The court next held that Plantronics had acted in bad faith with the intent to impair GN Netcom’s ability to present its case. The court expressly attributed the executive’s bad faith actions to Plantronics, pointing to a number of factors that cast suspicion on the company’s argument that it should be held blameless. Among those factors were the seniority of the executive, the likely relevance of the emails to the legal matters in dispute, the suspiciously close timing of the deletions to the date the lawsuit was filed, and the date the court denied Plantronics’ motion to dismiss. The court also referenced the executive’s double-deleting (from inbox and deleted items folders) and his refusal to acknowledge misconduct, in addition to Plantronics’ use of “code words” to evade discovery, and failure to disclose and complete its forensic expert analysis.
Finally, the court found that GN Netcom suffered prejudice because of the ESI loss. Because the court found that the ESI had been destroyed in bad faith, the burden shifted to Plantronics to carry the “heavy burden” of showing lack of prejudice. Plantronics was unable to persuade the court that the ESI loss was harmless, and the court held that the lost ESI would likely affect the outcome of the trial.
Rule 37(e) Sanctions
In determining the level of sanctions to impose, the court assessed three “key considerations”: (1) the degree of fault; (2) the degree of prejudice; and (3) whether there was a lesser sanction that would deter future spoliation while avoiding substantial unfairness to Plantronics. Interestingly, the court ultimately ordered sanctions under both prongs of Rule 37(e)—namely (e)(1)—which is applicable where prejudice resulted but intent was not shown, and (e)(2)—applicable only where there was an “intent to deprive” the spoliating party’s adversary of the destroyed ESI.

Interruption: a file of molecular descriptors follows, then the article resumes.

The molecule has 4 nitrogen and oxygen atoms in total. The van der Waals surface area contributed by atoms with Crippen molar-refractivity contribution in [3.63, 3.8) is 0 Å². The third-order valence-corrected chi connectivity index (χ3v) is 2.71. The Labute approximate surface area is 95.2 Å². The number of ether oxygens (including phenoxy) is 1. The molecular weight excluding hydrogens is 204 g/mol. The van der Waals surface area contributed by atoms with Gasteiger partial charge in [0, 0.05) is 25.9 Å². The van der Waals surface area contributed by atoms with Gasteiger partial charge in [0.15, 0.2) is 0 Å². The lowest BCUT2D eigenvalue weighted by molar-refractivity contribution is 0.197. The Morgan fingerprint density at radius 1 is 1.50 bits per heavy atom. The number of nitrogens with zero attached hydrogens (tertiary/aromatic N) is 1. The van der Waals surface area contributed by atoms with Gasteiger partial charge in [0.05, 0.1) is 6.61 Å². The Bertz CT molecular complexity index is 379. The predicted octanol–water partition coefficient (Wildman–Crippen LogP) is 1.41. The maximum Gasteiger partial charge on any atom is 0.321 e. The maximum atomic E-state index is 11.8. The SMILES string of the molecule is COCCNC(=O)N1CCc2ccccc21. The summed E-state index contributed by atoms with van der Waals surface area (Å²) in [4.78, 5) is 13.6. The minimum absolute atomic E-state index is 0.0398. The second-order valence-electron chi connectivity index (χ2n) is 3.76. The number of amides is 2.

Under subsection (e)(1), the court granted: (1) all fees and costs incurred by GN Netcom relating to the discovery dispute; and (2) a $3 million punitive sanction payable by Plantronics directly to GN Netcom, as well as (3) permission for the plaintiff to file future evidentiary sanctions as needed. Finding that the monetary sanctions did not fully redress the prejudice against GN Netcom, the court also ordered an adverse instruction regarding the email deletions, pursuant to subsection (e)(2)(B).
Sutherland Observation: The court’s $3 million sanction was calculated by trebling the financial penalty Plantronics had imposed on its own offending executive.
GN Netcom confirms that even when a company employs its best efforts to preserve ESI, it can still be on the hook for the bad behavior of its top-level employees. Companies should reevaluate ESI preservation practices to avoid a similar fate, including bolstering advanced training and education efforts for corporate executives whose actions are more likely to be attributed to the company, and implementing data loss prevention technologies for matter-specific files.
Sutherland Observation: Invoking (e)(2)(B) in addition to the (e)(1) remedies because the latter were “inadequate to fully redress the prejudice” is a unique and unheralded application of (e)(2) powers, because (e)(1) was designed to address prejudice and (e)(2) intentional destruction.